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The state of New York on Monday asked an appeals court to allow a restrictive gun law to remain in effect as it appeals a decision by a federal judge that temporarily blocked parts of the measure.

“Today my office filed a motion to keep the entire Concealed Carry Improvement Act in effect and continue to protect communities as the appeals process moves forward. This common-sense gun control legislation is critical in our state’s effort to reduce gun violence,” New York Attorney General Letitia James, a Democrat, said in a statement.

The state has asked for an interim stay by the end of the day Tuesday because the temporary restraining order goes in to effect on Wednesday.

Additionally, the state requested an oral argument and a decision “as soon as practicable thereafter” on the larger request to pause the restraining order.

“Research shows that relaxing legal requirements for carrying guns in public results in greater levels of violent crime, gun homicides, and officer-involved shootings,” the filing stated, adding, “The order’s effect on public safety – and the public’s sense of safety – may be enormous.”

The state indicated in its filing that the plaintiffs are opposed to the state’s action and do plan to file a response.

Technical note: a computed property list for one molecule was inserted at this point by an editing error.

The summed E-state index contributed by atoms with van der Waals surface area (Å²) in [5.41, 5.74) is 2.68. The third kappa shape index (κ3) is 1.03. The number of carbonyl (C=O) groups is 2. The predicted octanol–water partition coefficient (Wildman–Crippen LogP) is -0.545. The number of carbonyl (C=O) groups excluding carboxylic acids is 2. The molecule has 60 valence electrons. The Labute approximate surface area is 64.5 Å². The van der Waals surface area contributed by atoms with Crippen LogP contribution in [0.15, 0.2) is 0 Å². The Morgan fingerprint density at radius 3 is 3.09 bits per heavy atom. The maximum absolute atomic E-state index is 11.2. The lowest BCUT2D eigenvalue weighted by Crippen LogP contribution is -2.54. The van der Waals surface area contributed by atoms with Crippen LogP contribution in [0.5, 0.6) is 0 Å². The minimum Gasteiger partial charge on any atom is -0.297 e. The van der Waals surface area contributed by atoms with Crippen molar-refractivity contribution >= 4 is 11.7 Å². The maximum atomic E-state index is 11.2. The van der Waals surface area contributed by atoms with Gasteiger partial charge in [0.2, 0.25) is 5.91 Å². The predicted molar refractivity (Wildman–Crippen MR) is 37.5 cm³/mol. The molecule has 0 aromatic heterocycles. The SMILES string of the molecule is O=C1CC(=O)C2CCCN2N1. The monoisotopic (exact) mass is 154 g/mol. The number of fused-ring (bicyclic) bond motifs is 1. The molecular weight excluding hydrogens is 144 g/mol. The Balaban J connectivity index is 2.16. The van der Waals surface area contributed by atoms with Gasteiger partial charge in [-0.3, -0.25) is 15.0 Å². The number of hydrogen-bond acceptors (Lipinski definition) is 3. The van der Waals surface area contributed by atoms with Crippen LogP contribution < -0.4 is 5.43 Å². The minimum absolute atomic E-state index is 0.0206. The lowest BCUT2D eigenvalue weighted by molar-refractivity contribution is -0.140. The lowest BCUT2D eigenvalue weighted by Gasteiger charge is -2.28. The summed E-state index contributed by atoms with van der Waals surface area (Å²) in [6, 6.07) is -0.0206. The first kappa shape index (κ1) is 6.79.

Erich Pratt, the senior vice president of Gun Owners of America, a group to which all six plaintiffs belong, rejected the state’s move on Monday.

“Not surprisingly, the anti-gunners in New York appear hellbent on wasting taxpayer dollars to continue defending their patently unconstitutional gun control law. We will continue to fight back, until those in Albany recognize that their citizens’ rights shall not be infringed,” Pratt said.

On Thursday, a federal judge temporarily blocked enforcement of parts of the gun law that was enacted in the wake of a Supreme Court decision earlier this summer striking down certain protections. Democratic Gov. Kathy Hochul said her office was working with James to discuss an appeal following last week’s decision.

Judge Glenn T. Suddaby of the US District Court for the Northern District of New York said the state has “further reduced a first-class constitutional right to bear arms in public for self-defense” into a mere “request.” He said that several provisions of the law had no historical justification, a controversial requirement put forward by the high court last spring.

The law, which went into effect in September, was signed by Hochul as a swift response to the Supreme Court striking down New York’s gun law that required a resident to obtain a license to carry a concealed pistol or revolver in public and demonstrate that “proper cause” existed for the permit.

But the plaintiffs in the case at hand, including at least one individual who wants to carry his firearm in church, argue the state is violating their Second and 14th Amendment rights by denying them the right to self-defense. They have filed for a preliminary injunction with Suddaby in order to eventually prohibit the state from enforcing its new set of laws.

This story has been updated with additional reporting and reaction.